After a six-week suspension, Boeing will resume flight test activities today, though a complete assessment of the schedule will be completed in January and the status of the company's certification testing remains unclear.
Boeing says an "interim solution" for the 787's power distribution system software has been "verified through extensive testing" and has completed "a rigorous set of reviews to confirm the flight readiness of ZA004", which will lead the fleet back to testing.
Boeing will restart its testing in two phases, first, flying company-required tests that remain to be completed and later followed by a resumption of certification testing, says Scott Fancher, 787 programme vice president and general manager.
Formal resumption of testing for certification credit, however, remains unclear and Boeing says there are "lots of possibilities in front of us regarding conversations on certification testing" as the restart of testing gets underway.
Fancher says: "As we return to flight test and determine the pace of that activity, we remain focused on developing a new program schedule."
Boeing says testing with electrical system supplier Hamilton Sundstrand was completed on the interim software updates earlier this week.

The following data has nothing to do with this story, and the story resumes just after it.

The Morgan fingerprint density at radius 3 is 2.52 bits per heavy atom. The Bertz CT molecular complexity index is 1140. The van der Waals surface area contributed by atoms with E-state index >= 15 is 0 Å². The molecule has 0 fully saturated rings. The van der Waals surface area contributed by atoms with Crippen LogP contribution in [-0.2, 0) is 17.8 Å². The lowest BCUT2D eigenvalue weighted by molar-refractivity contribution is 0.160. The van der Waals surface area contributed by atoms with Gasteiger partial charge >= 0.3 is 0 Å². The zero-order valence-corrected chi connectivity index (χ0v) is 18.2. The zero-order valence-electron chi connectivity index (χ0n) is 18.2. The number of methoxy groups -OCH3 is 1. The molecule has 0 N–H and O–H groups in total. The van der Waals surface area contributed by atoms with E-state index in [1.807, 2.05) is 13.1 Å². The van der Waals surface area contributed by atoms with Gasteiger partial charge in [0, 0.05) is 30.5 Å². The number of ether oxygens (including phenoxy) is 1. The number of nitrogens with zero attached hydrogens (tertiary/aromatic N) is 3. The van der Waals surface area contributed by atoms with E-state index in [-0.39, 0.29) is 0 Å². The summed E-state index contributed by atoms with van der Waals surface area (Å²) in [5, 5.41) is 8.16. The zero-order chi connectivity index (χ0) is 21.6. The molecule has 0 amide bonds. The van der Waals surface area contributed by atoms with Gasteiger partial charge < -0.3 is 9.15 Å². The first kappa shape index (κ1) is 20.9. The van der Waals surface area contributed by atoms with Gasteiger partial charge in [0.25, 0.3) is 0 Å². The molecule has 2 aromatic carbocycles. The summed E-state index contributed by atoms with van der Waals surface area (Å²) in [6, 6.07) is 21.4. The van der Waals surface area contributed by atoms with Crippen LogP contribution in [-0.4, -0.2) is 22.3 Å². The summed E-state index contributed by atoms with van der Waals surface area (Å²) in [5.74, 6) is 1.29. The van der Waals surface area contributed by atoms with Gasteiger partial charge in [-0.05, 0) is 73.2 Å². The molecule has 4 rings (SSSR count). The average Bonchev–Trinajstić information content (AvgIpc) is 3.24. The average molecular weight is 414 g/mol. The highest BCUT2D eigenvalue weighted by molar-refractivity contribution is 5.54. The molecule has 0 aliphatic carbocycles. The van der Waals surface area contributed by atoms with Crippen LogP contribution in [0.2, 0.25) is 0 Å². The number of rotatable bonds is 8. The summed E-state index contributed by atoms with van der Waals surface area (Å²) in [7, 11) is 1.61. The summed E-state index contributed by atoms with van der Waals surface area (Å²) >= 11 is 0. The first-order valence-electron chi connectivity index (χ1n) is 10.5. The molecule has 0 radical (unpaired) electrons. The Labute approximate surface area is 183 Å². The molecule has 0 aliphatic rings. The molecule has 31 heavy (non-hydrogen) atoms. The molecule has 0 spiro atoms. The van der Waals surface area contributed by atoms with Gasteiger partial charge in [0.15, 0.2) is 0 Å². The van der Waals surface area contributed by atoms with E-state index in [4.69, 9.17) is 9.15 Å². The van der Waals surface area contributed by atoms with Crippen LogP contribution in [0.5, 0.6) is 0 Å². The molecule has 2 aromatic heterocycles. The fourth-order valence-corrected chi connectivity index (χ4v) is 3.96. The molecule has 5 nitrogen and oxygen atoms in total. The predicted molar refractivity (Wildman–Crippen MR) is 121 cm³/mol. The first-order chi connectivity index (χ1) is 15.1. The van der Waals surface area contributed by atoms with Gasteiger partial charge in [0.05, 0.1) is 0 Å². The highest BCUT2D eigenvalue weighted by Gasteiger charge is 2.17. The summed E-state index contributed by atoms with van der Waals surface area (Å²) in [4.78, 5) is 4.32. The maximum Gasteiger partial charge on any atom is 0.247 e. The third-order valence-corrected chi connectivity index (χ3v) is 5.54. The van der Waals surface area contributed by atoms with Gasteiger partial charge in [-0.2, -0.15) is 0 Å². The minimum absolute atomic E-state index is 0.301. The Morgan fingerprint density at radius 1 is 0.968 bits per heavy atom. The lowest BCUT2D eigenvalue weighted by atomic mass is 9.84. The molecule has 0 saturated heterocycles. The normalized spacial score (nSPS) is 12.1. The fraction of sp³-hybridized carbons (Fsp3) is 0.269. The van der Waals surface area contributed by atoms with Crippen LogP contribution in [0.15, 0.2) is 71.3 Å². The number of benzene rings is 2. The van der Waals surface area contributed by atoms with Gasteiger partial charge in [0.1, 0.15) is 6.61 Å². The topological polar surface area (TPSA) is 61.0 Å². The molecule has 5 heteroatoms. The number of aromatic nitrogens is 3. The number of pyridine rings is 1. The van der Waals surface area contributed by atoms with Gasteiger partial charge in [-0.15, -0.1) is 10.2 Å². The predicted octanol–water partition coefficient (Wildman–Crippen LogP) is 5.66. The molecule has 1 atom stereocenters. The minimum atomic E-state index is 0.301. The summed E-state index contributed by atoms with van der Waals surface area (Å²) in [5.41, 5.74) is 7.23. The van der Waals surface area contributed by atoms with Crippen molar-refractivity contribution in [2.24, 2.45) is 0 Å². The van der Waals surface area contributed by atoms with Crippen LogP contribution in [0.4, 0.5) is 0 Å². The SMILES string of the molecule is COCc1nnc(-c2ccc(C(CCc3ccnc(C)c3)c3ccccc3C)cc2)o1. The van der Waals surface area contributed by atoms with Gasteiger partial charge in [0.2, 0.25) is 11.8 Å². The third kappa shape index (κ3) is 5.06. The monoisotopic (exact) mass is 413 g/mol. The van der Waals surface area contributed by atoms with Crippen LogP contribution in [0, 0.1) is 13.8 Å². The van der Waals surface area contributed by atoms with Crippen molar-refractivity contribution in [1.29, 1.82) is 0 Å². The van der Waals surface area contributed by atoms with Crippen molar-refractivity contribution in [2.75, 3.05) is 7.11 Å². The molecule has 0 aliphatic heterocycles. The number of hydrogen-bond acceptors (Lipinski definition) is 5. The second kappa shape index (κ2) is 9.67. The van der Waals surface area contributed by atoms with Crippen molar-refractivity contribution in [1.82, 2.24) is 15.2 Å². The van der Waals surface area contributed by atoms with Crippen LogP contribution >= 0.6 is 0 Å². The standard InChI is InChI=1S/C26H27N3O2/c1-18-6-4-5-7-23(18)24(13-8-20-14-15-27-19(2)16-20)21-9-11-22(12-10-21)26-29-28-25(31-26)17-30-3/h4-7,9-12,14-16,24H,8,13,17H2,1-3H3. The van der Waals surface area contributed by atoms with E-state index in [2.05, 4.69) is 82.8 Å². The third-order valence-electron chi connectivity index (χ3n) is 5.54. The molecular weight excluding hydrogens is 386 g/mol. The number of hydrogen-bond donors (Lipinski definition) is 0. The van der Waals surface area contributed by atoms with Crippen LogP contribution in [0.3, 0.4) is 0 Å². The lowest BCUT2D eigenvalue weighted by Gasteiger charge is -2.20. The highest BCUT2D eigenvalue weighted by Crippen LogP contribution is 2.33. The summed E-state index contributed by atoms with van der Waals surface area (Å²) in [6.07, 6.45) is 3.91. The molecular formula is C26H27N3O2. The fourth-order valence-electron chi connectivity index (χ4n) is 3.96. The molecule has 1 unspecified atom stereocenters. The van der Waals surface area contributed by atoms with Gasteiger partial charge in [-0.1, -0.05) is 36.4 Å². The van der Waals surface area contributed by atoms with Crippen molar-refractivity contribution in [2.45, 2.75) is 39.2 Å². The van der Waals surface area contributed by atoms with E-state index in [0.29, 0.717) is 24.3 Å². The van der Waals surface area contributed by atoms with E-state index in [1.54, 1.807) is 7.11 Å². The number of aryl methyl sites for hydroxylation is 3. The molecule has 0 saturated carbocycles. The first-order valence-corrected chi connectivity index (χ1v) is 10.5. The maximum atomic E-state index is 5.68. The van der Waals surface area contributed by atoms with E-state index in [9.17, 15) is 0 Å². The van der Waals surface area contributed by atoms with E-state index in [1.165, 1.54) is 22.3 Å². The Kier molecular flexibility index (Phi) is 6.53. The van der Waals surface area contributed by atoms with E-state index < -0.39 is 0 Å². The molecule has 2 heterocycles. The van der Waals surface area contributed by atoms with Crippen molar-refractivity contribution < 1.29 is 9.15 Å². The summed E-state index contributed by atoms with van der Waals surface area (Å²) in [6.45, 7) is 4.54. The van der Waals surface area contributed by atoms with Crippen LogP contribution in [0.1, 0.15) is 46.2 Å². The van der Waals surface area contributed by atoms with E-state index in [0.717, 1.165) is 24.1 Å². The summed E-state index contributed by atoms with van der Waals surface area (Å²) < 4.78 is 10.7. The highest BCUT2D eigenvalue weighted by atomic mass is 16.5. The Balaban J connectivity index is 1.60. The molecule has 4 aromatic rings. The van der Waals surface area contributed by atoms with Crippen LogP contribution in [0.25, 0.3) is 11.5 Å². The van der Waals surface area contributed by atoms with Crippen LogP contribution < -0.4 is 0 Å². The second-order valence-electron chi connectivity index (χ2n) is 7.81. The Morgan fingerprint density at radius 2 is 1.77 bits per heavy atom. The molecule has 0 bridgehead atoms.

"Additional ground testing will be done by the company on the production version of the airplane to further verify performance of the changes being made," the company states.
Of the final software fix, Boeing says the "production version will be more refined" and both versions will ensure "a quick response to any fault or arc and ensuring continued safe flight".
The production fix will be validated on the 787 test aircraft before the first production 787, Airplane Nine, makes its first flight.
The company halted test flights following the 9 November fire aboard its second of six test aircraft while it was on final approach to Laredo, Texas.
Airplane Nine achieved first engine start on 22 December, the company confirms, making it the first production 787 to reach that status.
Boeing had planned to hand over the first 787 in May 2008 to Japan's All Nippon Airways, but that handover has stretched nearly three years after extended delays pushed the most recent target to mid-first quarter 2011.
Source: Air Transport Intelligence news